* In Nashville-Davidson County, Tennessee, a smart growth project in a brownfield location would generate twice as much revenue per unit --and 42 times as much revenue per acre--as a conventional suburban development in a greenfield location. (19) This study examined property tax from the project, sales tax likely to be generated by its residents, and other miscellaneous taxes generated by residents and businesses.
* Fresno concluded that a smart growth development strategy would generate almost one and a half times as much revenue per acre as a conventional suburban development scenario in greenfield locations. This conclusion holds despite the fact that the market for downtown development in Fresno is relatively weak. (20) This study examined property tax from the project and sales tax likely to be generated by its residents.
* Analysis by the statewide planning effort Vision California found that on a per-acre basis, smart growth development could produce three and a half times as much tax revenue as conventional suburban development. (21) This study examined property taxes from the new development, sales taxes likely to be generated by new residents, and miscellaneous taxes such as vehicle license fees from new residents.
* A study for the City of Raleigh, North Carolina, concluded that a six-story, smart growth building downtown produces 50 times as much property tax revenue per acre as an average big box store. Even a three-story residential building produces more property tax revenue per-acre than a major shopping mall. (22)
These studies typically included both residential and commercial development, though in some cases it was only one or the other. The per-acre measurement of tax revenue is extremely important because land is a precious commodity for every jurisdiction. It is true that in some cases the total dollar amount of tax revenue in conventional suburban settings can be very large, but those conventional suburban developments consume large amounts of land. Many U.S. cities have a constrained land supply and must husband their land resources carefully to protect their solvency. Increasingly, counties--especially counties in or near metropolitan areas--are also land-constrained. In addition, increasing the per-acre tax yield from property that is developed will reduce the pressure to either increase taxes or allow additional development on land that is currently used for low-density housing, agriculture, or other activities important to a community.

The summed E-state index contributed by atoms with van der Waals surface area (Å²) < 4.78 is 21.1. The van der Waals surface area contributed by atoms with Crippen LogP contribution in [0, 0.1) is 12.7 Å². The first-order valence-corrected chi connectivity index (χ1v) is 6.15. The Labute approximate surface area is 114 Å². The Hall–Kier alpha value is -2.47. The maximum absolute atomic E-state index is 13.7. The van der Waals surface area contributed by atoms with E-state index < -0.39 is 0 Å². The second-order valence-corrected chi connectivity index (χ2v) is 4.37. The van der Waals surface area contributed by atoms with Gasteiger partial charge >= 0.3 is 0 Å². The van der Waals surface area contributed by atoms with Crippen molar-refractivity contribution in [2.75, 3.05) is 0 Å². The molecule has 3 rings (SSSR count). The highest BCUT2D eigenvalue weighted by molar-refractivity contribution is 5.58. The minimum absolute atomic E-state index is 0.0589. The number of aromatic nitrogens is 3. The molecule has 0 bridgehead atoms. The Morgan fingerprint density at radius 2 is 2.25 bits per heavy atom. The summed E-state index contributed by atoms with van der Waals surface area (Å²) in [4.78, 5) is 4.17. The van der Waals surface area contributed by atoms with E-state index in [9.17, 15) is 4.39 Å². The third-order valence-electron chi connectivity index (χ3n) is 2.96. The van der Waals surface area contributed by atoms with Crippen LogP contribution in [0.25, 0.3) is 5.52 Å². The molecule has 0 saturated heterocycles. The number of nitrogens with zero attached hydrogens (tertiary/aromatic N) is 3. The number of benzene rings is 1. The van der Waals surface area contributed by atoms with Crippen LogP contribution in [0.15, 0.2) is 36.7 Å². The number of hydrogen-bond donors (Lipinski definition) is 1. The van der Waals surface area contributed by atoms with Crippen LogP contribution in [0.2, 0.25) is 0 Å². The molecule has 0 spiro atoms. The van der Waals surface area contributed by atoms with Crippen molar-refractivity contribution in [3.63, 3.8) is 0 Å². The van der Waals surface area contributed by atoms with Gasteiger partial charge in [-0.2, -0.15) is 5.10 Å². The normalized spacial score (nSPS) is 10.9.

TURNING DEFICITS INTO SURPLUS
Smart growth development's potential for lower costs and higher revenue means this strategy can sometimes become a steady source of surplus for a municipality. These communities know firsthand:
* In Sarasota, a smart growth residential project required $5.7 million in infrastructure while generating $1.98 million in property tax revenue per year. By contrast, a comparable conventional suburban residential product required $10 million in infrastructure while generating $239,000 in tax revenue per year. Thus, it would take three years of county tax revenue to pay back the smart growth infrastructure cost--but 42 years of county tax revenue to pay back the suburban infrastructure cost. (23)
* An analysis of Champaign found that a smart growth scenario generated a $33 million surplus to the city, while a conventional suburban scenario generated a $19 million deficit. This was true even though the conventional suburban scenario generated $19 million more in aggregate revenue over 20 years, yet its costs are so much greater as to negate any surplus. As with other studies, on a per-acre basis, the smart growth scenario generated twice as much revenue as the conventional suburban scenario --about $48,000 per acre over 20 years, compared with $23,000. (24) Revenues in this analysis included primarily property tax funds but also motor vehicle taxes, sales taxes, and other sources of tax revenue.
* A study of Nashville-Davidson County found that a smart growth development project downtown produced a net surplus of $1,930 per unit, or 48 times the surplus produced by conventional suburban development of $40 per unit. On a per-acre basis, the smart growth project produced a net surplus of $115,720 per year, or 1,150 times the surplus produced by the conventional suburban development ($100 per acre). (25) The tax revenue analyzed was mostly property tax, but also sales tax likely to be generated by the project's residents and other miscellaneous taxes.
The research above suggests that in some cases, conventional suburban development can create a small operating surplus for local governments providing services. These operating surpluses are highly dependent on home prices, tax rates, impact fees, assessment districts and other factors that can vary greatly. As the Champaign example suggests, in many cases, the only way a jurisdiction can make up the difference between a smart growth alternative and a conventional suburban alternative is to target high tax producers such as expensive homes.
The survey compiled the savings from case studies considering revenue and generated an average. Only the case studies that examined both property tax and sales tax were included. (26)
While some case studies included fees and other small sources of revenue, these have only a minor impact on overall revenue. As mentioned previously, the majority of revenue for a municipality is generated through sales and property taxes. Case studies yielding extreme tax revenue differences between development scenarios were considered outliers, and therefore were not factored into the average.
Overall this analysis would be stronger if more data were available. Smart Growth America found only four municipalities that have studied the ability of different development patterns to generate a surplus. The fact that so few surveys are available clearly shows that more towns, cities, counties and states could benefit from taking a hard look at their development strategies.